Amazon Reaps What It Sowed

Amazon’s market capitalization on Friday reached US$270 billion, surging past Walmart, following a surprisingly strong second quarter earnings report.

That amounted to a $46 billion boost in investor confidence, with shares hitting a record high of $580.57.

Analysts had projected that Amazon would take a hit in its second quarter. Instead, it reported a profit of $92 million, or 19 cents per share, compared with a net loss of $126 million, or 27 cents per share in the year-ago quarter.

Net sales were up 20 percent from last year.

CEO Jeff Bezos credited some new initiatives for the company’s impressive results, including the launch of Amazon Business and Amazon Mexico.

The company also unveiled Prime free same-day during the quarter, rolled out its ninth Prime Now city, and broke its Black Friday record with the first-ever Prime Day, he said. Further, Amazon received 11 Emmy nominations for its hit TV series Transparent, debuted six new kids pilots, and brought its Echo device to general availability.

The company gave developers access to Alexa, the digital assistant software that runs on Echo; opened FBA Small and Light — a low-cost fulfillment option for sellers of items weighing 8 ounces or less; doubled its efforts in India; unveiled AWS Educate; and established new agreements with solar and wind farms in an effort that will surpass its 2016 goal of 40 percent renewable energy, noted Bezos.

Prime-Time Performer

While many consumers expressed disappointment in the deals — or lack thereof — during Amazon’s 20th birthday celebration earlier this month, Amazon reported selling more products on Prime Day than it has done on any Black Friday. The day also netted Amazon the most new Prime customers ever to sign up in a single day.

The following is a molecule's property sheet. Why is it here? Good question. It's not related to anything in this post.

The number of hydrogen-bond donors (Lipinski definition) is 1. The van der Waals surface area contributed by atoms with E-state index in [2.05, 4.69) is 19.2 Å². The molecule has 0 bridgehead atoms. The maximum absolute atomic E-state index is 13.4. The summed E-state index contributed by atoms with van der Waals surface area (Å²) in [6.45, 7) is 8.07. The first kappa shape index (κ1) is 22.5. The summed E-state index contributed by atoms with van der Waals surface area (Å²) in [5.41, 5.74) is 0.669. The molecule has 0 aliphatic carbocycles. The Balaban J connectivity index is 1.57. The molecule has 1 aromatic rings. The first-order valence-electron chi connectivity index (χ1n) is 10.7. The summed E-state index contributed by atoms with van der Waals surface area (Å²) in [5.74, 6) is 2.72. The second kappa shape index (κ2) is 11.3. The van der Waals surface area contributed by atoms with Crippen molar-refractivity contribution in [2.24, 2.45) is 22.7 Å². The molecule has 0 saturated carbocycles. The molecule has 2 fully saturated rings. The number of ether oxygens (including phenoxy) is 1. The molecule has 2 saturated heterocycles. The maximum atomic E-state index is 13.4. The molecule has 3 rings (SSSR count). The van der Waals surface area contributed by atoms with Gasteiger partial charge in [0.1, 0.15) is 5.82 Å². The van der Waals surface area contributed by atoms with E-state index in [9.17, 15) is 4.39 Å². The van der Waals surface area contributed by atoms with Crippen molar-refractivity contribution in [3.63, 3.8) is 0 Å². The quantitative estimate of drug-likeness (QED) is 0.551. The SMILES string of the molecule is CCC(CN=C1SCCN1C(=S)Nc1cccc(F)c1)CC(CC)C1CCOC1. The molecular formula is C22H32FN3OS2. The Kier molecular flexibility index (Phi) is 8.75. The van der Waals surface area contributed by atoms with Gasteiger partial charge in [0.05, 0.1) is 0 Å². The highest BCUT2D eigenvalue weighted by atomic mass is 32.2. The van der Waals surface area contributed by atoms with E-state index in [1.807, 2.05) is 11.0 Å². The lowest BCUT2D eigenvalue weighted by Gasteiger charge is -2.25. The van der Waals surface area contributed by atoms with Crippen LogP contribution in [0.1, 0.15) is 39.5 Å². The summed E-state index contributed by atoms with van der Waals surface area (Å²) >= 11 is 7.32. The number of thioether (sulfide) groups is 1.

If Amazon’s goal was to raise awareness and buzz about Prime, its success would not be measured by the number of units discounted for the sale, observed Robert McCarthy, technical advisor at Mobiquity.

“Innovation drives buzz, buzz drives interest, and interest provides the opportunity for conversion,” McCarthy told the E-Commerce Times. “Amazon has confidence it can convert users to Prime when they are shown the benefits — and that’s what their recent Prime Day was all about.”

Amazon understands the value of each and every Prime customer, according to McCarthy. Beyond their subscription fees, Prime customers tend to spend more shopping on Amazon than non-Prime members, he said.

“In fact, they crush non-Prime members in average spending in every dollar category above $50,” said McCarthy. “And as Android can attest, the value of a customer base is in their spend, not necessarily in their volume.”

Count on the Cloud

Amazon has been expanding its ecosystem, which depends on the company’s retail business. But its retail business is still operating at a loss, noted Randy Chou, CEO and founder of Panzura, an AWS partner.

“It’s doing well in large part because its cloud business, Amazon Web Services, grew revenue at 81 percent to $1.81 billion, thanks to strong demand from companies trying to consolidate and simplify IT infrastructure. Amazon as a whole grew revenue by 20 percent,” he told the E-Commerce Times.

As Amazon continues to receive validation for its efforts in building out its ecosystem, it may need to spend more resources to drive its industry-leading cloud service.

“It’s a small slice of Amazon’s total revenue, but accounts for all of its profit,” said Chou.

“AWS is only going to grow and continue to be profitable,” he said. “It’s less than 10 percent of Amazon’s total revenue now, but how long will it be before AWS is half of Amazon’s revenue?”

Quinten Plummer is a longtime technology reporter and an avid PC gamer who explored local news for a few years, covering law enforcement and government beats, before returning to writing about things run by ones and zeros and the people who make them. If it pushes pixels or improves lives, he wants to learn all he can about it.

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